The beautiful county of Mayo is home to an emerging and diverse community of enterprising local businesses with a global outlook.
With a population of more than 130,000 people, Mayo is the third-largest county in the Republic of Ireland in terms of area and 15th largest in terms of population.
Bounded north and west by the Atlantic Ocean and with its many majestic islands, mountains and lakes, Mayo is often reliant on the tourist trade.
However, a growing coterie of national and internationally-focused businesses have emerged from the county over the past decade.
Here are 10 to watch:
A family run business, Achill Island Seasalt was created by the O’Malley family in 2013. Through a combination of sustainable, traditional and modern techniques the business creates a great tasting, pure and natural Irish sea salt, which is organically hand harvested in small batches using a slow evaporation process. The wild Atlantic waters that surround Achill Island create distinctive tasting and textured sea salt flakes. The company has won a Euro-Toques Food Awards, a Blas na hÉireann award and a McKenna Guides Award.
Big Red Barn Ltd was established in 2014 with the initial aim of providing factory-built structures to the event industry in Ireland. This has proven to be a great success and the “Big Red Barn” brand is now well established in that industry. Using the same structural concept, it then started to design and manufacture “Factory-Built Homes.”
The company understands “one size does not fit all”, so it ensures all of its structures are flexible in design and that every customer gets a home to suit their desired needs and budget.
All the structures are manufactured at its 30,000 sq ft premises in Swinford, Co Mayo. Big Red Barn has a rapidly growing team of employees who all play a key part in ensuring every customer receives the highest standard product. As all structures are manufactured and assembled by Big Red Barn employees, it guarantees consistency and quality. The company uses the highest quality of materials available and offers a 25-year structural warranty, one of the longest guarantee periods you will find in the market.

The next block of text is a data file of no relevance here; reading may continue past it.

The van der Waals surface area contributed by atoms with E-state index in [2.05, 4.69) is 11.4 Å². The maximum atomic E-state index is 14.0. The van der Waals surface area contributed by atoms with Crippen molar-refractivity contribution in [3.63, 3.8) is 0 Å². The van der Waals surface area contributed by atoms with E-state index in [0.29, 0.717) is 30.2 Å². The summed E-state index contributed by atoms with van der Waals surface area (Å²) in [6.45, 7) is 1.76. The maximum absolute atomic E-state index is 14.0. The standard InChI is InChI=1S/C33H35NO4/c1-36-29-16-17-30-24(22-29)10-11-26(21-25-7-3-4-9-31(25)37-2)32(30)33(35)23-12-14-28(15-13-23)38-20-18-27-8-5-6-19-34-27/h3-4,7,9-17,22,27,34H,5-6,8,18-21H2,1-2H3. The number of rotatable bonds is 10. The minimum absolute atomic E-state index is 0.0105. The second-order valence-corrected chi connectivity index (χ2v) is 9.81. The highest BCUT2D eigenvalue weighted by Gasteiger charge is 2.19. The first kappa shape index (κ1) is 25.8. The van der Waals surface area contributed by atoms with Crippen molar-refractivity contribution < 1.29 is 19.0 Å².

Having been involved in providing healthy school meals in her local secondary school, Christine McAndrew saw first-hand the demand for health sugar free drinks. In 2014, Pure Glan Food Ltd was formed. Christine bought a new brewing unit and a variety of premium Sencha green tea leaves from Japan. A unique brewing formula and years of dedication resulted in Marik, a ‘ready to drink’ healthy, refreshing and naturally delicious refreshment. Mariko Sparkling Green Tea is Ireland’s first carbonated 100pc natural brewed green tea. It contains no sugar, no fat and no calories and has a proven high level of green tea antioxidant (EGCG). The business is now a part of SuperValu Food Academy
Thanks to two teenage sisters, founder Sean McGarry would often have to clean up or accidentally step on his sisters shower products. Having grown frustrated at the lack of suitable products to store them, the family created their own shower caddy. Sean thought there would be a market and went about producing them. Having first been called ShowerBoss having received a cease and desist letter from Hugo Boss he quickly changed it to ShowerGem. After winning the 2018 Young Entrepreneur of The Year Award by Enterprise Ireland. After appearing on BBC’s Dragon Den Showergem secured a £100,000 investment from three investors – Sara Davies, Touker Sulyman and Tej Lalvani – in return for a 24 per cent equity stake in the business. The deal valued the business at £450,000 (€492,000).